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Forever young: upon reading Growing Young by Ashley Montagu
The Sciences (1983)
  • Raymond P, Coppinger, Hampshire College
  • Charles Kay Smith

We argue that the evolutionary process of neoteny -- the natural selection of regulatory gene mutations that retain a youthful ontogenetic system of physiological and behavioral characteristics, and thus never activates the full species-specific features of the ancestors’ adulthood. The resulting new behavio-morph retains infant/young features throughout ontogeny and never displays the adult behavior or physiology of the adult ancestor. This kind of neotenic adulthood defines the human character. We not only inherit our ancestors’ youthful anatomy and physiology but the ancestors’ youthful motivations and proclivities such as docility and social dependency, curiosity and learning as well. We retain our ancestors’ youthful small teeth, and we continue to play throughout adulthood. Like young, but unlike most adult mammals, humans continue throughout life to crave attention, play, learn and remain curious whether just for social gossip or for scientific research.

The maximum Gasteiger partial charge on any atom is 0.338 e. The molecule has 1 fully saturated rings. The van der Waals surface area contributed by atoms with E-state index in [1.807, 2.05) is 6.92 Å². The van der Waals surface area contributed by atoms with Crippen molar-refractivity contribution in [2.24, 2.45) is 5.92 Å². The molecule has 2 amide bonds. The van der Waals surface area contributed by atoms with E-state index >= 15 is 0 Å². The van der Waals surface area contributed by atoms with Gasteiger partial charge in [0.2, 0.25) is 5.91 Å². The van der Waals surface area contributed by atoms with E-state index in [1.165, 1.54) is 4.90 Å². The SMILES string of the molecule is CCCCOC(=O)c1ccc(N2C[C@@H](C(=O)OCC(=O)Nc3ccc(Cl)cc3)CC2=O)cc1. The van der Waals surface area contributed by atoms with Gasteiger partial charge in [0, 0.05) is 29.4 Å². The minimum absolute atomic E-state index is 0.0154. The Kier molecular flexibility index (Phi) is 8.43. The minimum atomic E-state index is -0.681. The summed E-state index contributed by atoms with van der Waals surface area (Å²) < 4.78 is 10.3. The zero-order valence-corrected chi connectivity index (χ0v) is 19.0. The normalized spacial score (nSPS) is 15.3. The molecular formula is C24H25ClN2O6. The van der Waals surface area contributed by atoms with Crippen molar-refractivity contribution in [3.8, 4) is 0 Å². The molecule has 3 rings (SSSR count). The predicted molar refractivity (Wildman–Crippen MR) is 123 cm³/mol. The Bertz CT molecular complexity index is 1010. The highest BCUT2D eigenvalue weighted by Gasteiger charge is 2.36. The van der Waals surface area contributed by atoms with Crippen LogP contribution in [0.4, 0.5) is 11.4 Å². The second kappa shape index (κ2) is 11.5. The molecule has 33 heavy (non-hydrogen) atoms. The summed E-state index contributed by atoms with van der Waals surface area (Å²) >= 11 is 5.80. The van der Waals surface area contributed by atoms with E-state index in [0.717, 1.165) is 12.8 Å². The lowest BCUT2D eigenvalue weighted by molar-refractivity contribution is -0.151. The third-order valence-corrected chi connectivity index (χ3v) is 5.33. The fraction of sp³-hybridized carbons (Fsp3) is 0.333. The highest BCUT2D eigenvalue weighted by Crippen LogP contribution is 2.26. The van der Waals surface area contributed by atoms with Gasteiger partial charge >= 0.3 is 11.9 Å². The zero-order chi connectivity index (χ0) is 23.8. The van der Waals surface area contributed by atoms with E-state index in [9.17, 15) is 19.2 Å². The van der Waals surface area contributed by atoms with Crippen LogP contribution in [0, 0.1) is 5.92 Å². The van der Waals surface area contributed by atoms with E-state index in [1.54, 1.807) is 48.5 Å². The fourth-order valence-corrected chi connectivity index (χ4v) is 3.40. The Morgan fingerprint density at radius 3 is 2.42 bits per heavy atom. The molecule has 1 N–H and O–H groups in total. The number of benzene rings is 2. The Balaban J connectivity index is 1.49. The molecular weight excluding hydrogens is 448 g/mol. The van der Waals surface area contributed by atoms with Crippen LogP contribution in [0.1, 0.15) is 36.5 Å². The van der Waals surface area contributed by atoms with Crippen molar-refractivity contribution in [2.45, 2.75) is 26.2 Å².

Publication Date
May, 1983
Citation Information
Raymond P, Coppinger and Charles Kay Smith. "Forever young: upon reading Growing Young by Ashley Montagu" The Sciences Vol. 23 Iss. 3 (1983)
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